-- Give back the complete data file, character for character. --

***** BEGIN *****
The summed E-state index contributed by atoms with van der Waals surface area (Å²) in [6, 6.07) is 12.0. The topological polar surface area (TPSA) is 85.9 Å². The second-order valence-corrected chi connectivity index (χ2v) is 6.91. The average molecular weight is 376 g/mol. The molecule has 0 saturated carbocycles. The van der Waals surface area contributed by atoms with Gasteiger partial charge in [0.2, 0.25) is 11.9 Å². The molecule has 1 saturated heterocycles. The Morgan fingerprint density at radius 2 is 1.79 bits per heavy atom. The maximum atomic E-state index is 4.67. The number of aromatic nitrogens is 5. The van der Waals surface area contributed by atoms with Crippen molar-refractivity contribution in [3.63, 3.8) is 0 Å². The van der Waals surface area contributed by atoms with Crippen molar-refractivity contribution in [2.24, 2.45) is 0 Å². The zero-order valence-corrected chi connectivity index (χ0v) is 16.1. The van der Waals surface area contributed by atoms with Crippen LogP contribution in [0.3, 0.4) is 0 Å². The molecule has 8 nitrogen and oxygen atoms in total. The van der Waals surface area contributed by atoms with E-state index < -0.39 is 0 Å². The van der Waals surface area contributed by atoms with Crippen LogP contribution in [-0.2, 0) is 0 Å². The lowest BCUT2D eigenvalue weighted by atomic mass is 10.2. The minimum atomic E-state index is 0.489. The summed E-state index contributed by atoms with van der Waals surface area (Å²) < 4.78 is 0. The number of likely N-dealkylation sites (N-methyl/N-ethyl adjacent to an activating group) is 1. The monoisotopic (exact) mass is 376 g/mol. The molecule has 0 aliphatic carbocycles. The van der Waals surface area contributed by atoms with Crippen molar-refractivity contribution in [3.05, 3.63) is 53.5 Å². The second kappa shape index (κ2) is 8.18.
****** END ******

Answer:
The summed E-state index contributed by atoms with van der Waals surface area (Å²) in [6, 6.07) is 12.0. The topological polar surface area (TPSA) is 85.9 Å². The second-order valence-corrected chi connectivity index (χ2v) is 6.91. The average molecular weight is 376 g/mol. The molecule has 0 saturated carbocycles. The van der Waals surface area contributed by atoms with Gasteiger partial charge in [0.2, 0.25) is 11.9 Å². The molecule has 1 saturated heterocycles. The Morgan fingerprint density at radius 2 is 1.79 bits per heavy atom. The maximum atomic E-state index is 4.67. The number of aromatic nitrogens is 5. The van der Waals surface area contributed by atoms with Crippen molar-refractivity contribution in [3.63, 3.8) is 0 Å². The van der Waals surface area contributed by atoms with Crippen molar-refractivity contribution in [2.24, 2.45) is 0 Å². The zero-order valence-corrected chi connectivity index (χ0v) is 16.1. The van der Waals surface area contributed by atoms with Crippen LogP contribution in [0.3, 0.4) is 0 Å². The molecule has 8 nitrogen and oxygen atoms in total. The van der Waals surface area contributed by atoms with E-state index < -0.39 is 0 Å². The van der Waals surface area contributed by atoms with Crippen LogP contribution in [-0.2, 0) is 0 Å². The lowest BCUT2D eigenvalue weighted by atomic mass is 10.2. The minimum atomic E-state index is 0.489. The summed E-state index contributed by atoms with van der Waals surface area (Å²) < 4.78 is 0. The number of likely N-dealkylation sites (N-methyl/N-ethyl adjacent to an activating group) is 1. The monoisotopic (exact) mass is 376 g/mol. The molecule has 0 aliphatic carbocycles. The van der Waals surface area contributed by atoms with Crippen molar-refractivity contribution in [3.05, 3.63) is 53.5 Å². The second kappa shape index (κ2) is 8.18.